Bolivia’s indigenous bourgeoisie

From the Financial Times:

Bolivia’s indigenous bourgeoisie

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Dec 5, 2014 : Bolivia has long been associated with poverty. But the tide is turning, and buildings constructed in the style of the ‘New Andean architecture’ are an increasingly visible sign of that change. The FT’s Andres Schipani reports.

Screen Shot 2014-12-28 at 6.14.44 AMTo watch the video, please click here.

http://video.ft.com/3880182961001/Bolivias-indigenous-bourgeoisie/life-and-arts

While this news shows booming wealth, it is also fair to say that these people have existed since the 1970s, at least, according to my personal experience, as I bought many appliances from them.

Informal traders, along the Eloy Salmon street in La Paz, had had practically the monopoly of electric appliances [state of the art computers, plasmas, etc.], mostly smuggled and therefore cheaper than regular, legal stores.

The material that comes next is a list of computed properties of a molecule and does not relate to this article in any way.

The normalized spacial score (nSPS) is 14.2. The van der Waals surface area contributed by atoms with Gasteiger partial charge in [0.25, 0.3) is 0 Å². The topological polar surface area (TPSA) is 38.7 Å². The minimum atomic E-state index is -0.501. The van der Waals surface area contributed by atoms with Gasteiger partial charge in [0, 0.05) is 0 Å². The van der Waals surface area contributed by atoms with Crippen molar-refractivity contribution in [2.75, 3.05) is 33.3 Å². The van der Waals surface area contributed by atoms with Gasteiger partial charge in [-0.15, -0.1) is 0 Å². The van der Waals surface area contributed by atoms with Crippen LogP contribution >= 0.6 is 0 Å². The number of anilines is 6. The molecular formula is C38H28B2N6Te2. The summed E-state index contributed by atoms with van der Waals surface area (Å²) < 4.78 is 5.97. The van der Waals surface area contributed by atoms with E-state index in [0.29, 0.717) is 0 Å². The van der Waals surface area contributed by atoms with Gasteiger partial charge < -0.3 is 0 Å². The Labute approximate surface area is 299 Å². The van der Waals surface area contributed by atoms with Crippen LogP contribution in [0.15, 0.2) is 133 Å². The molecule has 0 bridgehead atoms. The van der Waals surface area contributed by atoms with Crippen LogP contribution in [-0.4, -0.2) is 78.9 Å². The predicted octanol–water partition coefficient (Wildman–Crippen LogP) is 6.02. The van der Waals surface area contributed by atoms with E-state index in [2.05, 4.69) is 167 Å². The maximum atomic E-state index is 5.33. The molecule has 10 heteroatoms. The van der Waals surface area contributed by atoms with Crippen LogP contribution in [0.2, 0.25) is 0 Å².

There was always a bourgeoisie among what the author calls indigenous, however many of them think of themselves as mestizo. They always had money, the parties that people like them were legendary throughout the whole last century, “presterio” is called. A party that lasts over a week, where people attending sleep, eat, drink, dance at that place for a week, all paid for by the host.

It is also fair to say that these people are hard workers, work early since extreme-cold-black dawns  until very late every day. What I make an observation of, is the fact that most of these people do not pay taxes, do not send their kids to better schools, don’t eat well, take care of their health, until now…

Maybe they started to show up now, when they “believe”, someone like them [physically] is the President of Bolivia. However, that is the only one thing in common they have…

These people are truly entrepreneurs, whereas they make profit in the formal or informal sector of the economy. And the latter is only a politician, a union leader…

I am happy for them and just wish more of them sprout, with the only caveat I would hold on to them: pay taxes please, pay your employees fairly, the way legal business do, that’s all.

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